NBC's Costello butchers health care bill's tax on wealthy

››› ››› JOCELYN FONG

NBC News correspondent Tom Costello falsely reported that the health care income surtax in the House tri-committee bill could mean a surcharge of $7,000 for those "with a taxable income of more than $350,000" and a surcharge of $15,000 for those "earning $500,000." In fact, since the surcharge rates established in the bill would apply only to the portion of a household's income that exceeds $350,000 or $500,000, respectively, families making between $350,000 and $500,000 would not pay more than $1,500, and families making between $500,000 and $1 million would not pay more than $9,000.

From the August 18 edition of NBC's Nightly News:

COSTELLO: Congress had considered raising taxes on the health care benefits that many Americans already get from their employers tax-free, but already that proposal is virtually dead on arrival at the White House.

PRESIDENT OBAMA [video clip]: When I was campaigning, I made a promise that I would not raise your taxes if you made $250,000 a year or less.

COSTELLO: So the president has proposed raising income taxes on the wealthiest 1 percent of Americans, all to pay for health care. On families or businesses with a taxable income of more than $350,000, that could mean a tax surcharge of up to $7,000. On families or businesses earning $500,000, a $15,000 tax surcharge. And on families with incomes of more than a million dollars, it could mean a $54,000 increase.

But Republicans, and some Democrats, don't like that idea, saying it unfairly targets wealthier families and could force some small businesses to lay off employees. So now the House is considering raising taxes only on families making more than a million dollars.

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Health care surtax in House bill applies only to income dollars more than $350,000 for households

From the House tri-committee health care reform bill:

''SEC. 59C. SURCHARGE ON HIGH INCOME INDIVIDUALS.

''(a) GENERAL RULE.-In the case of a taxpayer other than a corporation, there is hereby imposed (in addition to any other tax imposed by this subtitle) a tax equal to-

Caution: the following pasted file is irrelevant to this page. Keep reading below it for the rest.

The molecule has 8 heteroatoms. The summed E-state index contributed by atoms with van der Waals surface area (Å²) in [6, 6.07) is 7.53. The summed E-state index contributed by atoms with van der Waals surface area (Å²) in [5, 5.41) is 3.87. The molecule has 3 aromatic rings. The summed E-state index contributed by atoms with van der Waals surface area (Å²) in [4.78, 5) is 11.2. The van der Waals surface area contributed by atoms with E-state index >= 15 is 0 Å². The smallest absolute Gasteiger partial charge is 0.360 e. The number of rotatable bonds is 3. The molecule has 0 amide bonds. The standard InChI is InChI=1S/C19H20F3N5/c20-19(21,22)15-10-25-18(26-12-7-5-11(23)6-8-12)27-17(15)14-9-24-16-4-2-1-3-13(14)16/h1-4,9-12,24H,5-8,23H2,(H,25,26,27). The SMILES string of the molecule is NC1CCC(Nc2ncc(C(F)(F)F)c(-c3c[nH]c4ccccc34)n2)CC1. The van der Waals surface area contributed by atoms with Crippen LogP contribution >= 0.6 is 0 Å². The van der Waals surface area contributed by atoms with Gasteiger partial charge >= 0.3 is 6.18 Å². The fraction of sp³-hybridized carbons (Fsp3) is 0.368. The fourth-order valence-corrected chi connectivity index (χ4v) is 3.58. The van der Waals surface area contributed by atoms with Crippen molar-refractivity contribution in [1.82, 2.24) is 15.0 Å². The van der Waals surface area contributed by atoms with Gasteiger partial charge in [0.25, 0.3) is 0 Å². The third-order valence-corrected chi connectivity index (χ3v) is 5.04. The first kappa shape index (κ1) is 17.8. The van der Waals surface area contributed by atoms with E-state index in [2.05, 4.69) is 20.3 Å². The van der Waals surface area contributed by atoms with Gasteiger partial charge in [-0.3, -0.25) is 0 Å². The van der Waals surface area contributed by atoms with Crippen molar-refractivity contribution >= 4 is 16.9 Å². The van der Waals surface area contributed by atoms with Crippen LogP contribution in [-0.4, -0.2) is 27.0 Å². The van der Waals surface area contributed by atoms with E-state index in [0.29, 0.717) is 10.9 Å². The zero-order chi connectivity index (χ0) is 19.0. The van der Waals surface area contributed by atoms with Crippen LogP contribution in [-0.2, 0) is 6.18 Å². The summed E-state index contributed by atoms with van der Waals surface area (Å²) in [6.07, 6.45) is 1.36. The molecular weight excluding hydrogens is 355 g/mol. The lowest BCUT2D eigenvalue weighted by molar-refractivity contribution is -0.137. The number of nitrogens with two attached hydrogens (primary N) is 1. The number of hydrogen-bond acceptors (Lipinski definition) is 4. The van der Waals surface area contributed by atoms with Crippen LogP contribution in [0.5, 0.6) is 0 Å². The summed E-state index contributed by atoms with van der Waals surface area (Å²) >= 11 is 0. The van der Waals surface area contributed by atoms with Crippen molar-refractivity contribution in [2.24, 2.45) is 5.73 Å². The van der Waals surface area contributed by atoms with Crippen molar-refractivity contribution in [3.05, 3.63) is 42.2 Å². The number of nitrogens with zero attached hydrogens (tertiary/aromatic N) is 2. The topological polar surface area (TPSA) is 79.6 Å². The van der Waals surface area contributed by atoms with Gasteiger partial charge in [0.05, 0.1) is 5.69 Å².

''(1) 1 percent of so much of the modified adjusted gross income of the taxpayer as exceeds $350,000 but does not exceed $500,000,

''(2) 1.5 percent of so much of the modified adjusted gross income of the taxpayer as exceeds $500,000 but does not exceed $1,000,000, and

''(3) 5.4 percent of so much of the modified adjusted gross income of the taxpayer as exceeds $1,000,000.

''(b) TAXPAYERS NOT MAKING A JOINT RETURN.-In the case of any taxpayer other than a taxpayer making a joint return under section 6013 or a surviving spouse (as defined in section 2(a)), subsection (a) shall be applied by substituting for each of the dollar amounts therein (after any increase determined under subsection (e)) a dollar amount equal to-

''(1) 50 percent of the dollar amount so in effect in the case of a married individual filing a separate return, and

''(2) 80 percent of the dollar amount so in effect in any other case.

Households earning $350K-$500K pay $0-$1,500. Households earning $500K-$1 million pay $1,500-$9,000

From the House Ways and Means Committee's description of "How the Health Care Surcharge Works":

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NYT report explains how surcharge works. The New York Times reported that under the proposal, "Starting in 2011, a family making $500,000 would have to pay $1,500 in additional income tax to help subsidize coverage for the uninsured. A family making $1 million would have to pay $9,000. ... The surtax would apply to any adjusted gross income exceeding $280,000 a year for an individual and $350,000 for a couple filing a joint return. The tax rates would range from 1 percent to 5.4 percent." [New York Times, 7/14/09]

Costello's calculations still wrong even when assuming potential rate increase

Bill includes surcharge rate increase or decrease depending on level of savings from reform. From the Joint Committee on Taxation's description of the proposal:

The proposal directs the Director of the Office of Management and Budget ("OMB") to determine before December 1, 2012 whether the Federal health reform savings under division B of this act for the period beginning October 1, 2009 and ending before October 1, 2019, exceed the savings estimated by the Congressional Budget Office ("CBO"). If these savings do not exceed $150 billion dollars, then the 1 percent and 1.5 percent rates will become 2 percent and 3 percent, respectively, for taxable years beginning after December 31, 2012. If the Director of OMB determines these savings exceed the CBO estimate by more than $150 billion dollars for the period, then the 1 percent and 1.5 percent rates shall not increase after December 31, 2012. If Director of OMB determines these savings exceed the CBO estimate by more than $175 billion dollars for the period, then neither the 1 percent nor 1.5 percent rates shall apply after December 31, 2012."

Assuming a rate increase, households making $500,000 would pay a maximum surcharge of $3,000. Contrary to Costello's claim that households "earning $500,000" would pay a "$15,000 tax surcharge," they would pay no more than $1,500 under the standard rate and no more than $3,000 if the rate increased in 2013. Households making $1 million would pay no more than $18,000 if the rate increased in 2013.

Posted In
Economy, Taxes, Health Care, Health Care Reform
Network/Outlet
NBC
Show/Publication
NBC Nightly News
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